Two Albanian tugboat workers have died during the operation to recover a stricken ferry gutted by fire in the Adriatic sea.
Both men died after a cable connecting their tugboat to the ferry snapped this morning after it became entangled in a propeller, according to Albanian officials.
The Italian government has said that it does not know how many passengers are missing after the deadly ferry blaze in which at least ten people died.
At the end of the rescue operation last night the country’s transport minister Maurizio Lupi said there were serious discrepancies in the ship’s manifest and that there could still be people unaccounted for.
"We cannot say how many people may be missing," he said.
A total of 427 people were rescued, while the ship’s manifest contained 475 people, meaning the death toll could be as high as 48.
But Italian officials said the names on the Norman Atlantic’s manifest may have represented just reservations, rather than passengers who had actually boarded the vessel.
A minor international dispute also appears to have broken out between Italy and Albania over which country’s criminal and civil jurisdiction the incident falls under.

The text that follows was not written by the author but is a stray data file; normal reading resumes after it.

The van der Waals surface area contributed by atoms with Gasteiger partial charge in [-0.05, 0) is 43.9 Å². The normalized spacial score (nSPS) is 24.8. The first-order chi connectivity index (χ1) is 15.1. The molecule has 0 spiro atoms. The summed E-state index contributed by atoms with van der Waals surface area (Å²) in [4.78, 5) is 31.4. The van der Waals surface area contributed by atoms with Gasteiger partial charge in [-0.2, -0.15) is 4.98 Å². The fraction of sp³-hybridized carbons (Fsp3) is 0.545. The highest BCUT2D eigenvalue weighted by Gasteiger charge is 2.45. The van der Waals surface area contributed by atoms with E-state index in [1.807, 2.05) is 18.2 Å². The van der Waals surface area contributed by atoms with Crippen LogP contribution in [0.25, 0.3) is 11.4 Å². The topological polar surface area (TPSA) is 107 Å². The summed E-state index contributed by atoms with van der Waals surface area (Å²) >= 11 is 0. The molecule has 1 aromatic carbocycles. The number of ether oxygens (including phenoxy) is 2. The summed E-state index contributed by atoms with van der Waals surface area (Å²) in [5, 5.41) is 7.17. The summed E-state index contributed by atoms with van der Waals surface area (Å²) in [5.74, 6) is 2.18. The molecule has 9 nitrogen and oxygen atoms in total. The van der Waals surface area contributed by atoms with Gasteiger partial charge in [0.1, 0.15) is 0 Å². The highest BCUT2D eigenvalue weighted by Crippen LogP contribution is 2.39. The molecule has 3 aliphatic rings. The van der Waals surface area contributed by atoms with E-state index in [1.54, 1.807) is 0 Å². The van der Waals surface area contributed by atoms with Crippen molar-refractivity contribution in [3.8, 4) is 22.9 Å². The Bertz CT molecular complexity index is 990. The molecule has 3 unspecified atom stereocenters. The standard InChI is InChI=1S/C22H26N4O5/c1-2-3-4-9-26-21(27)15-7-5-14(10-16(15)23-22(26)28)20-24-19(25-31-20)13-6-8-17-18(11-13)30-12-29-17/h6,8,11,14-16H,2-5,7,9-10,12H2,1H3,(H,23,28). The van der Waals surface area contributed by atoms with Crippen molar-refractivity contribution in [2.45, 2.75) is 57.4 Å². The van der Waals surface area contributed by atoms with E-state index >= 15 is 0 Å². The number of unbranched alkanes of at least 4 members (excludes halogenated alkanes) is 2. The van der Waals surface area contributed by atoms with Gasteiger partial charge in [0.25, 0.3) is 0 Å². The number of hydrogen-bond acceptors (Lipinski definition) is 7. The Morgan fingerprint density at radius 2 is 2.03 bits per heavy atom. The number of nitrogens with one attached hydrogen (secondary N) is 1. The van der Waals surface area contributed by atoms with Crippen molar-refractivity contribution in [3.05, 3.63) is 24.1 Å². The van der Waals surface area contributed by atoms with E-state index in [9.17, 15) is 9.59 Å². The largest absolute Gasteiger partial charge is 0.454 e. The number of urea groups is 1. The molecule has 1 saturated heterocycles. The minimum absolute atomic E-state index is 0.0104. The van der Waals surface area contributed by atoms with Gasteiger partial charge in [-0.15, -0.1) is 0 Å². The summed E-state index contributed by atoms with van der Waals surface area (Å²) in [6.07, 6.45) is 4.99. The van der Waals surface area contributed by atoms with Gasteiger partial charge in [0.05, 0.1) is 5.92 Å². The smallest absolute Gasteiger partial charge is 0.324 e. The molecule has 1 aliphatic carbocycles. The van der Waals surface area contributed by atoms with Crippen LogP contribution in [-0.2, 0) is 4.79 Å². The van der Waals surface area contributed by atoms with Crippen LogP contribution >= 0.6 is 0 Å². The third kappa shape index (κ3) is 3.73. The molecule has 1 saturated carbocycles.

The ship was passing Albania, which lies between Greece and Italy, at the time of the fire; officials in both Italy and Albania have said they have plans to confiscate the vessel.
The Italian military conducted a daring rescue operation using helicopters amid 46mph gale-force winds and thick black smoke bellowing from the ship.
Rescued passengers described being drenched from above by cold winter rain and fire hoses while the decks below them burned.
"I witnessed an image of hell as described by Dante, on a ship where the decks were melting and we were trying to find some place that was not burning to stand on," said Chrysostomos Apostolou, a Greek civil engineer who had been on holiday with his wife and young sons.
The ships captain, Argilio Giacomazzi, has been praised for having stayed on board the ship while it burned to oversee the rescue operation.
Passengers told the media that the ship’s crew were unhelpful during the evacuation, however, and offered no help.
The Press Association news agency reports passengers as saying that there was no alarm and that they had awoken to the disaster on their own accord.
Giorgos Stiliaras, a passenger, told Greece’s Mega TV channel that he was awoken by “the smell of burning plastic” and that it felt like the floor of his cabin was “boiling” from the flames beneath it.
The ship is previously believed to have had problems with its fire doors, though its current owner said these problems had been fixed.
It was sailing overnight from the Greek port of Patras to Ancona in Italy when a fire started on its car deck. Investigators are still looking into the cause of the fire.
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